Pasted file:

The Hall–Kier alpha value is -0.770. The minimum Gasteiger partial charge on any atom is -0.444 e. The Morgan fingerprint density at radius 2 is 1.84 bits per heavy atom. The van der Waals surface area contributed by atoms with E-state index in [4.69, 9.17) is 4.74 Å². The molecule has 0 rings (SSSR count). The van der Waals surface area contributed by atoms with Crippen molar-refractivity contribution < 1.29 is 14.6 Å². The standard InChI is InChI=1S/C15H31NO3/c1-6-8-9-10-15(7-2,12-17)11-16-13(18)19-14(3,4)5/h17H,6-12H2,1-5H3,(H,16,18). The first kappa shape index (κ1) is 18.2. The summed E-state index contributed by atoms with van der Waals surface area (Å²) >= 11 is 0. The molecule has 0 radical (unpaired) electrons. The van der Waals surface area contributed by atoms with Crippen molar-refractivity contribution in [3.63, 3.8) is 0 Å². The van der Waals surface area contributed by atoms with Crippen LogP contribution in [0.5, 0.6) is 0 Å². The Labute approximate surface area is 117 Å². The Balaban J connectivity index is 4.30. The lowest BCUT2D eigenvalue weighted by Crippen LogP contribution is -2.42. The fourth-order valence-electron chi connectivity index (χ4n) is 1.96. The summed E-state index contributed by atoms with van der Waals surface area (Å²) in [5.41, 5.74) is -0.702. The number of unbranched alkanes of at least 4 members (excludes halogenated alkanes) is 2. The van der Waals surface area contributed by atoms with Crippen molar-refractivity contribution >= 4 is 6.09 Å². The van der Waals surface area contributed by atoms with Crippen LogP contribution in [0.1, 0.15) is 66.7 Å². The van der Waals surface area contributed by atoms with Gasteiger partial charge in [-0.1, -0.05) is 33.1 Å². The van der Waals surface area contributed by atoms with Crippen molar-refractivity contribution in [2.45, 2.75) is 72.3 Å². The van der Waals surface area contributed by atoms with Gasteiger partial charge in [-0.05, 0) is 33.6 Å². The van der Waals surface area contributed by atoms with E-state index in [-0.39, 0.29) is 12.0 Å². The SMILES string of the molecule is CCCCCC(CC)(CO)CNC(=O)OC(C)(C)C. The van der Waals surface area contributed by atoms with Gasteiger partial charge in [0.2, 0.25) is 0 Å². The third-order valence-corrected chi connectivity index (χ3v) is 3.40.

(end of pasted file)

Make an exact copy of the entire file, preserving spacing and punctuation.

The Hall–Kier alpha value is -0.770. The minimum Gasteiger partial charge on any atom is -0.444 e. The Morgan fingerprint density at radius 2 is 1.84 bits per heavy atom. The van der Waals surface area contributed by atoms with E-state index in [4.69, 9.17) is 4.74 Å². The molecule has 0 rings (SSSR count). The van der Waals surface area contributed by atoms with Crippen molar-refractivity contribution < 1.29 is 14.6 Å². The standard InChI is InChI=1S/C15H31NO3/c1-6-8-9-10-15(7-2,12-17)11-16-13(18)19-14(3,4)5/h17H,6-12H2,1-5H3,(H,16,18). The first kappa shape index (κ1) is 18.2. The summed E-state index contributed by atoms with van der Waals surface area (Å²) >= 11 is 0. The molecule has 0 radical (unpaired) electrons. The van der Waals surface area contributed by atoms with Crippen molar-refractivity contribution in [3.63, 3.8) is 0 Å². The van der Waals surface area contributed by atoms with Crippen LogP contribution in [0.5, 0.6) is 0 Å². The Labute approximate surface area is 117 Å². The Balaban J connectivity index is 4.30. The lowest BCUT2D eigenvalue weighted by Crippen LogP contribution is -2.42. The fourth-order valence-electron chi connectivity index (χ4n) is 1.96. The summed E-state index contributed by atoms with van der Waals surface area (Å²) in [5.41, 5.74) is -0.702. The number of unbranched alkanes of at least 4 members (excludes halogenated alkanes) is 2. The van der Waals surface area contributed by atoms with Crippen molar-refractivity contribution >= 4 is 6.09 Å². The van der Waals surface area contributed by atoms with Crippen LogP contribution in [0.1, 0.15) is 66.7 Å². The van der Waals surface area contributed by atoms with Gasteiger partial charge in [-0.1, -0.05) is 33.1 Å². The van der Waals surface area contributed by atoms with Crippen molar-refractivity contribution in [2.45, 2.75) is 72.3 Å². The van der Waals surface area contributed by atoms with Gasteiger partial charge in [-0.05, 0) is 33.6 Å². The van der Waals surface area contributed by atoms with E-state index in [-0.39, 0.29) is 12.0 Å². The SMILES string of the molecule is CCCCCC(CC)(CO)CNC(=O)OC(C)(C)C. The van der Waals surface area contributed by atoms with Gasteiger partial charge in [0.2, 0.25) is 0 Å². The third-order valence-corrected chi connectivity index (χ3v) is 3.40.